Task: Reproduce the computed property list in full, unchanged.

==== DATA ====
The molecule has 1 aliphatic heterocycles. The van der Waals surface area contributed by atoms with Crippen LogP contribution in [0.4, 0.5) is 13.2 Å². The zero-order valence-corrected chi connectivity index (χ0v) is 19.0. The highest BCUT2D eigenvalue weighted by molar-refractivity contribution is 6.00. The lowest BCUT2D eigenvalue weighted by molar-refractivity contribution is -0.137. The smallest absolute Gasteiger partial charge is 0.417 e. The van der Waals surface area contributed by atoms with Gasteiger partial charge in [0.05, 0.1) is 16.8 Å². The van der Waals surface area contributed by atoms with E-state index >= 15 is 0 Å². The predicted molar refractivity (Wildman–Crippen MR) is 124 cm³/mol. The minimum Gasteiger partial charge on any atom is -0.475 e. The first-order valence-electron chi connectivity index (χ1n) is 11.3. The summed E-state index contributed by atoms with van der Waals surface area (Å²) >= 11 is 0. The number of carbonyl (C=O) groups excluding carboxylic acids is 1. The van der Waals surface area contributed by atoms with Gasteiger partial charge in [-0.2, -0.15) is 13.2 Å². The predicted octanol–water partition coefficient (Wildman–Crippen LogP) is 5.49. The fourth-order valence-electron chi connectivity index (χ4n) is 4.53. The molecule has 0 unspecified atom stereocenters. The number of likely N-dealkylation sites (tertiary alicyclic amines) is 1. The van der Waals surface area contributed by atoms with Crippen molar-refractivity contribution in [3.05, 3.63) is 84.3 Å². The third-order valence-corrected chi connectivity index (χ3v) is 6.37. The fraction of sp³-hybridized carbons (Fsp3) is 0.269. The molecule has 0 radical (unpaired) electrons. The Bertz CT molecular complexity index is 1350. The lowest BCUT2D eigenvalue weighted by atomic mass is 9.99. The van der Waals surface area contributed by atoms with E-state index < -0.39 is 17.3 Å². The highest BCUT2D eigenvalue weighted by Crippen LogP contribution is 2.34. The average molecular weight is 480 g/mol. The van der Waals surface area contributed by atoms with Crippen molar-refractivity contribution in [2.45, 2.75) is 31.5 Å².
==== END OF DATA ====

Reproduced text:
The molecule has 1 aliphatic heterocycles. The van der Waals surface area contributed by atoms with Crippen LogP contribution in [0.4, 0.5) is 13.2 Å². The zero-order valence-corrected chi connectivity index (χ0v) is 19.0. The highest BCUT2D eigenvalue weighted by molar-refractivity contribution is 6.00. The lowest BCUT2D eigenvalue weighted by molar-refractivity contribution is -0.137. The smallest absolute Gasteiger partial charge is 0.417 e. The van der Waals surface area contributed by atoms with Gasteiger partial charge in [0.05, 0.1) is 16.8 Å². The van der Waals surface area contributed by atoms with E-state index >= 15 is 0 Å². The predicted molar refractivity (Wildman–Crippen MR) is 124 cm³/mol. The minimum Gasteiger partial charge on any atom is -0.475 e. The first-order valence-electron chi connectivity index (χ1n) is 11.3. The summed E-state index contributed by atoms with van der Waals surface area (Å²) >= 11 is 0. The number of carbonyl (C=O) groups excluding carboxylic acids is 1. The van der Waals surface area contributed by atoms with Gasteiger partial charge in [-0.2, -0.15) is 13.2 Å². The predicted octanol–water partition coefficient (Wildman–Crippen LogP) is 5.49. The fourth-order valence-electron chi connectivity index (χ4n) is 4.53. The molecule has 0 unspecified atom stereocenters. The number of likely N-dealkylation sites (tertiary alicyclic amines) is 1. The van der Waals surface area contributed by atoms with Crippen molar-refractivity contribution in [3.05, 3.63) is 84.3 Å². The third-order valence-corrected chi connectivity index (χ3v) is 6.37. The fraction of sp³-hybridized carbons (Fsp3) is 0.269. The molecule has 0 radical (unpaired) electrons. The Bertz CT molecular complexity index is 1350. The lowest BCUT2D eigenvalue weighted by atomic mass is 9.99. The van der Waals surface area contributed by atoms with E-state index < -0.39 is 17.3 Å². The highest BCUT2D eigenvalue weighted by Crippen LogP contribution is 2.34. The average molecular weight is 480 g/mol. The van der Waals surface area contributed by atoms with Crippen molar-refractivity contribution in [2.45, 2.75) is 31.5 Å².